There are two types of Business Plan:
- Business Plans for fundraising
- Business Plans for internal use
The first, as the wording implies, are to show prospective investors and lenders what the company has done, where it stands now and what it plans to do. Such business plans show the company’s areas of activity, its key personnel, the size and type of its market, it’s market share and it’s growth prospects whether within a static market or a growing one. A good business plan of this type should be rich in data as well as graphics. It should contain both textual and financial portions. The textual portions would describe the company in terms of what it does, how it came into existence and who are the people who keep the wheels turning. The financial portions would include profit & loss accounts, balance sheet and cash flow projections, (sometimes divided into optimistic, pessimistic and intermediate). There should be pie charts to illustrate market share and bar charts to highlight growth.
Business plans for internal use are meant to serve as a guide for key company personnel in the implementation of their expansion and growth plans. The plan tells team leaders what they should be doing and what other team leaders will be doing. This type of business plan is analogous to a game plan for a sports team or a battle plan for an army. And as such it must be clear, intelligible and focussed. Although you might think that typographical errors are of less importance in this type of business plan than in a funding business plan, you’d be wrong. An internal business plan must be like a flag to a nation: something they can take pride in. And for that it must be clean and sharp to the eye and error-free.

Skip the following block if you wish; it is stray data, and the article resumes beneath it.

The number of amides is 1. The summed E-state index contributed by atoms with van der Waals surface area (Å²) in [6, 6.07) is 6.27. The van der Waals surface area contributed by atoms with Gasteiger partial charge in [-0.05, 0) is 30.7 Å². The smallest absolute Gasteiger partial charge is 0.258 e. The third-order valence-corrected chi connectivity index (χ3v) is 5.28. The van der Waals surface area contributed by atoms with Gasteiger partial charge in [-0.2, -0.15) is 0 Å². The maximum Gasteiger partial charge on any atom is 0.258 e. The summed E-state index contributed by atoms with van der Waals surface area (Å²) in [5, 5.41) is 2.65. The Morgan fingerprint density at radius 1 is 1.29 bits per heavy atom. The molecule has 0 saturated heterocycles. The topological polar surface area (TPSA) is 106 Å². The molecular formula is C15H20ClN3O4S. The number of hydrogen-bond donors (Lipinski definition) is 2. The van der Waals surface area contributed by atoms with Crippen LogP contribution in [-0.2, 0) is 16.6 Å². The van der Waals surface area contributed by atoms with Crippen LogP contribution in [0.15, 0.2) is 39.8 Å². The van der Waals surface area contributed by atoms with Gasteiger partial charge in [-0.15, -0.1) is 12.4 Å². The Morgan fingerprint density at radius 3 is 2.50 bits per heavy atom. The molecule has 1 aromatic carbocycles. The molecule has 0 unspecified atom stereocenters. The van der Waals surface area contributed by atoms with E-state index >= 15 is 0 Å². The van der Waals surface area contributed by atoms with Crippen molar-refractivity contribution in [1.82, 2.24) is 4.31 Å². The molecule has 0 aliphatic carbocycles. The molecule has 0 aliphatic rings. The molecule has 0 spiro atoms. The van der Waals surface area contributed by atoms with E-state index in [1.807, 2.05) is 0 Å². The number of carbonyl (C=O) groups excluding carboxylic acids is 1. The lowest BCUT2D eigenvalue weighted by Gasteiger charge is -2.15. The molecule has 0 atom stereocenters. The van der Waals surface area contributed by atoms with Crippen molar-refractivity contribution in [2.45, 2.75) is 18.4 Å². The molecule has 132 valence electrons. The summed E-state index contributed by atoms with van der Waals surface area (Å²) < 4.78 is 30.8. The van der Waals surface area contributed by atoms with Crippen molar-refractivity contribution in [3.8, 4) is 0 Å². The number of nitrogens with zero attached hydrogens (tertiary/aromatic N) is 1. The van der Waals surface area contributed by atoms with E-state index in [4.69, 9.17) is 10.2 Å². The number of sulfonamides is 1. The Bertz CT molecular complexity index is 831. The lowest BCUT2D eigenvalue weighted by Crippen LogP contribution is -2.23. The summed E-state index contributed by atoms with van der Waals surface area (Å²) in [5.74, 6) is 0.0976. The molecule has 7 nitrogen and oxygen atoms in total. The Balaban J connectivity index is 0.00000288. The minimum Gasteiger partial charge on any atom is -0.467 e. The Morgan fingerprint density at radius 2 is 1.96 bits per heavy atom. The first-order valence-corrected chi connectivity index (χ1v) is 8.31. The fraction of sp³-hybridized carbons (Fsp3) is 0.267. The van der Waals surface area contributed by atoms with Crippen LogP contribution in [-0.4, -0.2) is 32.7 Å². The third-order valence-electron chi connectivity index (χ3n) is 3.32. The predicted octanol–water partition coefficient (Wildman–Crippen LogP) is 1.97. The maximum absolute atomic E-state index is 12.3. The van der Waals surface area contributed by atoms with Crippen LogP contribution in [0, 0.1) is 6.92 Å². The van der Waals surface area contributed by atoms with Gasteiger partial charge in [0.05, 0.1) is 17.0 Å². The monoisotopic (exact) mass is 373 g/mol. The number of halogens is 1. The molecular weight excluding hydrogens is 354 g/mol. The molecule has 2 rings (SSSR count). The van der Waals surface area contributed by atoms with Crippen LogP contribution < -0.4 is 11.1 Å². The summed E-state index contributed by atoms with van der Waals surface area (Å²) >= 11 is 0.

I worked for financial public relations companies Wolfe-Lombard and Sterling International, where my job was to review business plans – not only proofreading the text, but also checking for contradictions, making sure the words reflected what the numbers indicated and guaranteeing that the plan as a whole would pass the most thorough scrutiny of investors, senior company personnel and even regulators!
If you hire me to edit and proofread your business plan, you can count on me to make sure that it will pass muster.
For a quote please send your manuscript or copy to firstname.lastname@example.org along with the deadline and indicating whether you want the quote in sterling, US dollars or Euro. Or contact us by phone or using the form below.